So, you might be wondering how I actually got sober? Well, my drinking was so progressive that in less than a year I was drinking on the job and downing bottles of wine and vodka from morning to night. I also lived for the thrill of being a sneak. I thought I was doing a good job hiding my secret addiction, but come to find out, I wasn’t. My only goal and job was to do whatever I could to keep the buzz going. I was constantly living in this half-intoxicated state and I became so depressed because once the denial wore off, I couldn’t stand who I’d become. I lost all hope, was in a toxic relationship with a drug dealer who I didn’t even like really, and I honestly didn’t want to live anymore. My relationships, finances, living situation, were all at risk at this point and I knew I had to change but I couldn’t muster up the courage yet.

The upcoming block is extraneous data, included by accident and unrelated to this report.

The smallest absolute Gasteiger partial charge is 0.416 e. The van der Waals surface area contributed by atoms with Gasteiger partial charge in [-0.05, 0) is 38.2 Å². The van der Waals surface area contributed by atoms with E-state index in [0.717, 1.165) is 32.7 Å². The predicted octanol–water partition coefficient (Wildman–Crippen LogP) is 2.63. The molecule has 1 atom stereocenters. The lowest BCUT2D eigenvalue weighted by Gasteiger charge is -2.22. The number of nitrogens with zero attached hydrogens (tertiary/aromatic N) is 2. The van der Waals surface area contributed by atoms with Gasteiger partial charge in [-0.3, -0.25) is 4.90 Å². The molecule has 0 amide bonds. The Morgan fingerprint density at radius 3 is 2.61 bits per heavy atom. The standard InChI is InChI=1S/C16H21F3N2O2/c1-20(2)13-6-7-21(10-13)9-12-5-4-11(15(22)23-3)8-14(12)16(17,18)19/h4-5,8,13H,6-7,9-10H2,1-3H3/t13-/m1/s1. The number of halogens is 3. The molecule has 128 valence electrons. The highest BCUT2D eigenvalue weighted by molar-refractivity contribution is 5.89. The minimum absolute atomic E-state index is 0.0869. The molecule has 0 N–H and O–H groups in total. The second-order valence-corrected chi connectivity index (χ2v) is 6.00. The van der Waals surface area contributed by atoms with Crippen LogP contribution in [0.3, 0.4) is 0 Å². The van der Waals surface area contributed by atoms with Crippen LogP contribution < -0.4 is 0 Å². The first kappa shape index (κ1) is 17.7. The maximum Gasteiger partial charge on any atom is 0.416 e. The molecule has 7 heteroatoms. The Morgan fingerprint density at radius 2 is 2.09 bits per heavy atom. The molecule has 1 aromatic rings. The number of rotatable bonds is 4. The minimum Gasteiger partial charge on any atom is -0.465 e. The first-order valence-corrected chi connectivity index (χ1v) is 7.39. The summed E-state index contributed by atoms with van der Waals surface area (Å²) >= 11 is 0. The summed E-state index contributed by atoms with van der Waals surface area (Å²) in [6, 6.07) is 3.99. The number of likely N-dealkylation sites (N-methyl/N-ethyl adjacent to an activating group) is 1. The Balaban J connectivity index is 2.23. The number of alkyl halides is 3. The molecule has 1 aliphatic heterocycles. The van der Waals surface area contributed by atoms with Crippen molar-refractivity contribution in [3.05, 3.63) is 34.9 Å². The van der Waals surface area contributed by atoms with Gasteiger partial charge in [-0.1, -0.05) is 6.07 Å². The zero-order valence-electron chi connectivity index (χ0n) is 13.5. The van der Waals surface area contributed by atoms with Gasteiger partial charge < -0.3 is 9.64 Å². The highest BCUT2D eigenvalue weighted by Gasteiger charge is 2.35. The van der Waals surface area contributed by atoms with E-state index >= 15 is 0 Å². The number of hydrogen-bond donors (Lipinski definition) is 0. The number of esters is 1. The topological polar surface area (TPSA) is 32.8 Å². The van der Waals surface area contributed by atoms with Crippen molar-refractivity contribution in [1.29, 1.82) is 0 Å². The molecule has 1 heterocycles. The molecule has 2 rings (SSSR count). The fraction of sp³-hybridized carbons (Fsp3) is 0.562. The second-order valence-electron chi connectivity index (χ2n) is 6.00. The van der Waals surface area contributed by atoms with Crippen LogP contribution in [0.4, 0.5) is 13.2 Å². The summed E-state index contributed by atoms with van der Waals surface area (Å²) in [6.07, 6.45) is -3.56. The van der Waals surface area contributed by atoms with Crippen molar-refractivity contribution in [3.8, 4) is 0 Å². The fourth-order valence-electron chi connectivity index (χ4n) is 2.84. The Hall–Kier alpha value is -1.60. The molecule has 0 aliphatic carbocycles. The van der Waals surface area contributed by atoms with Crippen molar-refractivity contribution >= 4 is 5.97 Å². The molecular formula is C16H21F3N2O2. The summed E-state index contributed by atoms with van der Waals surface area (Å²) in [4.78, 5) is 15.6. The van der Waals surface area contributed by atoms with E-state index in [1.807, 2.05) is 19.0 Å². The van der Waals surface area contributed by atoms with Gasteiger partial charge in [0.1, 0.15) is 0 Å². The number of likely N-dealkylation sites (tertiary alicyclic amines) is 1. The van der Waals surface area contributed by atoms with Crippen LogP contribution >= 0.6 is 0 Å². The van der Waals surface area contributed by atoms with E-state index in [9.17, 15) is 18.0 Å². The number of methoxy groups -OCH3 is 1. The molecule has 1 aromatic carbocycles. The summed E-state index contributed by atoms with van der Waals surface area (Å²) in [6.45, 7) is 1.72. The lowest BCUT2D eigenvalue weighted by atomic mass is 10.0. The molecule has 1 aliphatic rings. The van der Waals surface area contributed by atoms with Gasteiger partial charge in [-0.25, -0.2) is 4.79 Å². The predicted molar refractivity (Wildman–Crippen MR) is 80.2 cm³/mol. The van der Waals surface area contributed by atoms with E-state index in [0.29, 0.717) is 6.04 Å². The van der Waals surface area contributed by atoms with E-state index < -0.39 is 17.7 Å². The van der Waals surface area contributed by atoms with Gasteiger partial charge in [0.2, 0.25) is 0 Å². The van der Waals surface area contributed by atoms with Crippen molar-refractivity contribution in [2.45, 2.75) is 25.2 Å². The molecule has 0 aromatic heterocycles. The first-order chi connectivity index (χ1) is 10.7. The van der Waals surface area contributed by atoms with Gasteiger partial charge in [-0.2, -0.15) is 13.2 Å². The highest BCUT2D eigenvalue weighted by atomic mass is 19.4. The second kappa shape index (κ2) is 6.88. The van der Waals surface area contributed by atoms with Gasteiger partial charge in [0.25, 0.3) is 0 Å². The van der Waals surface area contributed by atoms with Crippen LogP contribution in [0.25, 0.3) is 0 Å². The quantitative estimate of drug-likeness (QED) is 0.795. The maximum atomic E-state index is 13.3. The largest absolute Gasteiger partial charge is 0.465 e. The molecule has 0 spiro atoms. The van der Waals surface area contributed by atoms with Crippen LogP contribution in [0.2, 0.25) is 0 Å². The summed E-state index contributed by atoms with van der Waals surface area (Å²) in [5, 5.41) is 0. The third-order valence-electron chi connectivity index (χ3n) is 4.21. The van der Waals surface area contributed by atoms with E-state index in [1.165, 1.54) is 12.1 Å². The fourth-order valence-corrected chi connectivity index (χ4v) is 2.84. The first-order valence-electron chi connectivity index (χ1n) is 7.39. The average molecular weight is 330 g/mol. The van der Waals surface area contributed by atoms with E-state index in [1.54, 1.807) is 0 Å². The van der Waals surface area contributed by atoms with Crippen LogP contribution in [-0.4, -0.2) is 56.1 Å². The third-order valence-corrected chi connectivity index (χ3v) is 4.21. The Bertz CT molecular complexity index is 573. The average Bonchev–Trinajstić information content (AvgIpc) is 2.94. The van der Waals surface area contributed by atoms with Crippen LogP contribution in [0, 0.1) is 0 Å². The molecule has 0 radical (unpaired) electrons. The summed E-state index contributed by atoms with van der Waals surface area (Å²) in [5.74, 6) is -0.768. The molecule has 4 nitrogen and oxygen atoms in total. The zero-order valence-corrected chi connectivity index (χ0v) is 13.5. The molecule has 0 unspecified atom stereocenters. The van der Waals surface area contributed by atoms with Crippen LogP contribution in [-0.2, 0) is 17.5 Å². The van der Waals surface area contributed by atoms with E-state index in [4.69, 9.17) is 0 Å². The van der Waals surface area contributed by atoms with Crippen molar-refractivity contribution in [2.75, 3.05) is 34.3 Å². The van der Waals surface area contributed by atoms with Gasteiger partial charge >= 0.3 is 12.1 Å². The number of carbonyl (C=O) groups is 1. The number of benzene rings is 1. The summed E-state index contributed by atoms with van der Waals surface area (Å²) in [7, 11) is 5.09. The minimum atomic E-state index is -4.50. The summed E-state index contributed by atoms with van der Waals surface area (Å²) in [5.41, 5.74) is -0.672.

Throughout this dark period in my life I was attending church (and had incredible friends who stuck by me) but I kept putting the God that I knew and loved to the side because I was so ashamed. I kept comparing myself to other people and thinking, ‘I’m not homeless living under a bridge,’ or ‘I’m a normal, 23 year old girl with a lot of friends, there’s no WAY that I could be an alcoholic.’ I was honestly utterly pissed at God for the way my life and my addiction was turning out. One night I went to church with a couple of shots in me, and I left midway through worship because I couldn’t fake it. I couldn’t praise this God I was so mad at for giving me this disease. I went and drank some more vodka on my friend’s couch and with my hands and feet up towards the ceiling flailing like a cockroach I pleaded to God that I was finally surrendering, and willing to do whatever it took to get sober. That was when the miracle finally had happened for me.